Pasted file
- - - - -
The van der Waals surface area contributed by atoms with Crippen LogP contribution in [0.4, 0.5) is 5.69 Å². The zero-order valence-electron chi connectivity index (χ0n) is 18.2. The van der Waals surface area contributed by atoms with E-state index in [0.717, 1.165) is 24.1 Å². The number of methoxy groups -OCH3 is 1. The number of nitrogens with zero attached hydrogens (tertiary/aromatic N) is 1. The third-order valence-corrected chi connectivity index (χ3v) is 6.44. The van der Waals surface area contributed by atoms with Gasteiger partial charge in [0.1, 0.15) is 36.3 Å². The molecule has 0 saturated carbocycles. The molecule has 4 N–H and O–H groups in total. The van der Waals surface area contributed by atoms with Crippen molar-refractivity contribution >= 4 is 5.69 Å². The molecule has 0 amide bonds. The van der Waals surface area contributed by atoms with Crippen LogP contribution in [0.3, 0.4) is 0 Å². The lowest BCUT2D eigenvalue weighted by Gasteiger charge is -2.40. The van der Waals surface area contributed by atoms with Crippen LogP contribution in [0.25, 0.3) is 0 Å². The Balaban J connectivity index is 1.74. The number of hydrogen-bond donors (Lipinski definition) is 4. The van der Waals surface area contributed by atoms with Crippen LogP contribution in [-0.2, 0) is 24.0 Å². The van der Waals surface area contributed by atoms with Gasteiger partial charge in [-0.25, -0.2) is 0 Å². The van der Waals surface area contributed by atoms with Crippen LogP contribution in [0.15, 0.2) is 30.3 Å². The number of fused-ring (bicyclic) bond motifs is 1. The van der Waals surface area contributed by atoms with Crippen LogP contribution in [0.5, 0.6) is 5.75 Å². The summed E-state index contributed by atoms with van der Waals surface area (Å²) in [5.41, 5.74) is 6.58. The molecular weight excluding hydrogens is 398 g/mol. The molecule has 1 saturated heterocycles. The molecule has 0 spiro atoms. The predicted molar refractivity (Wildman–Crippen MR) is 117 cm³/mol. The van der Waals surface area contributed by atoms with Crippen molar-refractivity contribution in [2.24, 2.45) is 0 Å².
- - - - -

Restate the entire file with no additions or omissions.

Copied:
The van der Waals surface area contributed by atoms with Crippen LogP contribution in [0.4, 0.5) is 5.69 Å². The zero-order valence-electron chi connectivity index (χ0n) is 18.2. The van der Waals surface area contributed by atoms with E-state index in [0.717, 1.165) is 24.1 Å². The number of methoxy groups -OCH3 is 1. The number of nitrogens with zero attached hydrogens (tertiary/aromatic N) is 1. The third-order valence-corrected chi connectivity index (χ3v) is 6.44. The van der Waals surface area contributed by atoms with Gasteiger partial charge in [0.1, 0.15) is 36.3 Å². The molecule has 0 saturated carbocycles. The molecule has 4 N–H and O–H groups in total. The van der Waals surface area contributed by atoms with Crippen molar-refractivity contribution >= 4 is 5.69 Å². The molecule has 0 amide bonds. The van der Waals surface area contributed by atoms with Crippen LogP contribution in [0.3, 0.4) is 0 Å². The lowest BCUT2D eigenvalue weighted by Gasteiger charge is -2.40. The van der Waals surface area contributed by atoms with Crippen LogP contribution in [0.25, 0.3) is 0 Å². The Balaban J connectivity index is 1.74. The number of hydrogen-bond donors (Lipinski definition) is 4. The van der Waals surface area contributed by atoms with Crippen LogP contribution in [-0.2, 0) is 24.0 Å². The van der Waals surface area contributed by atoms with Gasteiger partial charge in [-0.25, -0.2) is 0 Å². The van der Waals surface area contributed by atoms with Crippen LogP contribution in [0.15, 0.2) is 30.3 Å². The number of fused-ring (bicyclic) bond motifs is 1. The van der Waals surface area contributed by atoms with Crippen LogP contribution in [0.5, 0.6) is 5.75 Å². The summed E-state index contributed by atoms with van der Waals surface area (Å²) in [5.41, 5.74) is 6.58. The molecular weight excluding hydrogens is 398 g/mol. The molecule has 1 saturated heterocycles. The molecule has 0 spiro atoms. The predicted molar refractivity (Wildman–Crippen MR) is 117 cm³/mol. The van der Waals surface area contributed by atoms with Crippen molar-refractivity contribution in [2.24, 2.45) is 0 Å².